Why An FTC Case Against Google Is A Really Bad Idea (Part II)
[This series of posts dissects the threatened FTC antitrust case against Google and concludes that a monopolization prosecution by the federal government would be a very bad idea. We divide the topic into five parts, one policy and four legal. Check out Part I, Part II, Part III, Part IV, Part V. Check out the whole series as one long post.]
Section 2 of the 1890 Sherman Act (15 U.S.C. § 2) makes “monopolization” unlawful. As every antitrust practitioner can recite by heart, this means that being a monopoly is not illegal, rather it is illegal to obtain or maintain monopoly power in a “relevant market” by exclusionary or anticompetitive means.
The most famous articulation of this basic principle comes from the case of United States v. Grinnell Corp. (“Grinnell“), 384 U.S. 563 (1966), in which the U.S. Supreme Court explained that a monopoly position reached as a result of a “superior product, business acumen or historic accident” is different from one achieved by the “willful acquisition or maintenance of that power.” That slightly schizophrenic approach reflects the basic conflict within antitrust itself. The law encourages, and permits, firms with market power (typically a synonym for monopoly power, although economists disagree at the margins) to compete aggressively on the merits, and even to eliminate competitors. Yet to tame the results of unbridled capitalism, Section 2 constrains companies from creating or defending monopoly power with anticompetitive practices.
2. Internet Search and Search Advertising are Not Relevant Antitrust Markets
The starting point for every antitrust case is market definition — outlining the contours of a market, in which the defendant participates, in order to assess whether the firm possesses monopoly power in that market. In defining the relevant antitrust market, courts determine which products compete with the defendant’s product and thus limit or prevent the exercise of market power. Typically, this process involves examining substitutability of products (both from a demand and a supply perspective) to find whether consumers and rivals could switch to another source (or sources) if the defendant firm were to raise price or restrict output. For example, in the 1950s chemical innovator duPont was charged with monopolizing the cellophane market, a product it invented, but the courts ruled that the relevant antitrust market could not be so narrowly limited because cellophane was interchangeable with other food wrapping materials. The “great sensitivity of customers in the flexible packaging markets to price or quality changes” prevented duPont from exerting monopoly control over price.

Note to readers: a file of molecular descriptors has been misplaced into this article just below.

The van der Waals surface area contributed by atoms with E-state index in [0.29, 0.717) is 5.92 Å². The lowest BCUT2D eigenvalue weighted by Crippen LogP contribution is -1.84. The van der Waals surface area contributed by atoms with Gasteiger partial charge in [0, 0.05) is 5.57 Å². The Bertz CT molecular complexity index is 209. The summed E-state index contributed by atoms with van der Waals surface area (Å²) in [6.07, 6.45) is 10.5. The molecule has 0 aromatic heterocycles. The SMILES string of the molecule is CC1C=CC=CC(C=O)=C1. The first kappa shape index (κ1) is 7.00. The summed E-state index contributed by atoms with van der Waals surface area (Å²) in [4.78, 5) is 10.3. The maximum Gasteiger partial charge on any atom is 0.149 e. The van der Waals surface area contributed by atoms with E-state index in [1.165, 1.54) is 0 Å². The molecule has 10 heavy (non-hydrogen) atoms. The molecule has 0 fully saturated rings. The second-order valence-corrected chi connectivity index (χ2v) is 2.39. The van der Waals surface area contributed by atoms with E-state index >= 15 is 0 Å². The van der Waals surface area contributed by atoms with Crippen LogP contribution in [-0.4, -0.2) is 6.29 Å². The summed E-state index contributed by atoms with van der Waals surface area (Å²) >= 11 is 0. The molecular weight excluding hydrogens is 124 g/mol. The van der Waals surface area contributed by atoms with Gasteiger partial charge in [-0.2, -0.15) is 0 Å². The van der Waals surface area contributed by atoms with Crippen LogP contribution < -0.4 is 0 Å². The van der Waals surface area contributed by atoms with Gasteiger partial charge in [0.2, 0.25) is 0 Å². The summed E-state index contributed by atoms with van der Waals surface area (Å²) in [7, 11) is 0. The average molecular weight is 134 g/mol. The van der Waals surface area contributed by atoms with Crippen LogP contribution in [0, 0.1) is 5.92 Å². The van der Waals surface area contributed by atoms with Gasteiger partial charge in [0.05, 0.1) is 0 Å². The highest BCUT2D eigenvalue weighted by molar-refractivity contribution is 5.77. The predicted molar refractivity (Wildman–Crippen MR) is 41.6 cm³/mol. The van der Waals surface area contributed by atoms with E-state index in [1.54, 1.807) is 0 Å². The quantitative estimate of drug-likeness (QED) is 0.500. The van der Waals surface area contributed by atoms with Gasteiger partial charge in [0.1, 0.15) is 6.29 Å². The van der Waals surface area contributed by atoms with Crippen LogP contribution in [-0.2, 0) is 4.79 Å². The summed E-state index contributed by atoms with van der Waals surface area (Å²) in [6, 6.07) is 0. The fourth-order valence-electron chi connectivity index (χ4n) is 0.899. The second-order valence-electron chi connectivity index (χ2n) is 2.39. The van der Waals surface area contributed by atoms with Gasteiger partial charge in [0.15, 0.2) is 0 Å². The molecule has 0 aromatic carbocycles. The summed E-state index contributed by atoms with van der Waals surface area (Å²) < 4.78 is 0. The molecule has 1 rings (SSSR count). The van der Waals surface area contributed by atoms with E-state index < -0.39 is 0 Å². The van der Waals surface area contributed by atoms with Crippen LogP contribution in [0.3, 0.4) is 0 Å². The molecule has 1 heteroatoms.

The more broadly the relevant antitrust market is defined, the less likely it is the defendant has the ability to exercise monopoly power in that market. As a corollary, if the targeted firm does not have monopoly power in the relevant market, there generally cannot be Section 2 liability. Many recent antitrust cases, including the FTC’s controversial attempt to block Whole Foods’ acquisition of Wild Oats and the Justice Department’s challenge to the Oracle-PeopleSoft merger, have turned on market definition.